Google said it interpreted the law differently.Google resisted doing so in part because every bit counts when determining how quickly its home page loads, given that load speed and user satisfaction are strongly related. The company probably also wanted to avoid giving outsiders the idea that they can force design changes by complaining.
At the time, I suggested that Google replace the unnecessary "©2008 Google" copyright notice at the bottom of its home page with a privacy link.
And that's just what Google did today, more or less. Though the copyright symbol and date remain, the bottom text now reads "©2008 - Privacy."
In a blog post, Marissa Mayer, VP of search products and user experience, said that Google co-founders Larry Page and Sergey Brin would agree to the change only if the number of the words on the home page (28) remained unchanged. So the word "Google" was dropped because it was implied.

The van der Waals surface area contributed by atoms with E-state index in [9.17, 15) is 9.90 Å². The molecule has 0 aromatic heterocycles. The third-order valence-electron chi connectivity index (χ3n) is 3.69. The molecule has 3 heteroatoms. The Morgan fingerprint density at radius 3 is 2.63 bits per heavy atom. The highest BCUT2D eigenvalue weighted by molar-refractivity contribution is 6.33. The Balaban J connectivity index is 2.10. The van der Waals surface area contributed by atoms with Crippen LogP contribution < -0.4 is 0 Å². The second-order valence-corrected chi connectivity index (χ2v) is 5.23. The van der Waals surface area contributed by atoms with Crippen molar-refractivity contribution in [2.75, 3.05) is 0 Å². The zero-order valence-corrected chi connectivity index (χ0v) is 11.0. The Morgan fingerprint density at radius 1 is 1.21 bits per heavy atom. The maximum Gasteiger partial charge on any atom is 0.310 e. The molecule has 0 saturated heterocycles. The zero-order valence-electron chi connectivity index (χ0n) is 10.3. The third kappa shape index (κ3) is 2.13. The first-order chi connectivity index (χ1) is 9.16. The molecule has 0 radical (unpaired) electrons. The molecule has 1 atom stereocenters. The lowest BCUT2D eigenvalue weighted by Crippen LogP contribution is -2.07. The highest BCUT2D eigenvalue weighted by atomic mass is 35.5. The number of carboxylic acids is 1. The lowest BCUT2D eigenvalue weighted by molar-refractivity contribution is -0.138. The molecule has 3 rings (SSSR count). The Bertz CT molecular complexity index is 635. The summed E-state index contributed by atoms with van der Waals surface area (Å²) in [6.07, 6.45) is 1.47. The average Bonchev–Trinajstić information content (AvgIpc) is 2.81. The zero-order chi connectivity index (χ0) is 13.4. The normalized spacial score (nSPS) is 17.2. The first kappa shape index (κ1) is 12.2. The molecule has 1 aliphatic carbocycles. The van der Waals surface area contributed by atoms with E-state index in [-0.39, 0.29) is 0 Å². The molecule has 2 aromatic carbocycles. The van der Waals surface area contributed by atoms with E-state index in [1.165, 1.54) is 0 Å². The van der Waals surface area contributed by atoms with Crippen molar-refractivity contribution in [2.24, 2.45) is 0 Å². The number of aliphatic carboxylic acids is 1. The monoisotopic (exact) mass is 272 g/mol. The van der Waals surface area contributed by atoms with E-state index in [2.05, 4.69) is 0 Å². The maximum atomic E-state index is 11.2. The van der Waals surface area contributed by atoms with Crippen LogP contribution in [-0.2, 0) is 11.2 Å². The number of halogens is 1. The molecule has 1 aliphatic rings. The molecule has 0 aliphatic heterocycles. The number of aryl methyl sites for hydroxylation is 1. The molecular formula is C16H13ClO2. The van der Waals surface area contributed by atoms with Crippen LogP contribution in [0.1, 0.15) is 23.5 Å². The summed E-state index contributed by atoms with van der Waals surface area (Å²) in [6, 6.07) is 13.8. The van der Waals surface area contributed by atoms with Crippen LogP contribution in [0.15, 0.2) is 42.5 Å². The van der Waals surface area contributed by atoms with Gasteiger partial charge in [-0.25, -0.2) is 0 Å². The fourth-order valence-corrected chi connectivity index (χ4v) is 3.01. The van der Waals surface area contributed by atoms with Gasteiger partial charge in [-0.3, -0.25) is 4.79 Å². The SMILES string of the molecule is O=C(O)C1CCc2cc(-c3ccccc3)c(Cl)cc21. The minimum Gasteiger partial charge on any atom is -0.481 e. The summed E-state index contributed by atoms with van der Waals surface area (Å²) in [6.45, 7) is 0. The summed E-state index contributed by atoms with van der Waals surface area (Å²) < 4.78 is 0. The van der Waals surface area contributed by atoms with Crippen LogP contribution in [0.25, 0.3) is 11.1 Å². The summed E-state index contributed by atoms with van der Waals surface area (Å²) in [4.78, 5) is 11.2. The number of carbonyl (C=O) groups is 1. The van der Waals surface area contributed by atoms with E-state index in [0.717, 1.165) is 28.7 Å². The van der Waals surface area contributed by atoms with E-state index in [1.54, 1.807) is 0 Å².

"Today we're making a homepage change by adding a link to our privacy overview and policies," said Mayer. "Google values our users' privacy first and foremost. Trust is the basis of everything we do, so we want you to be familiar and comfortable with the integrity and care we give your personal data. We added this link both to our homepage and to our results page to make it easier for you to find information about our privacy principles."
Well done, Google.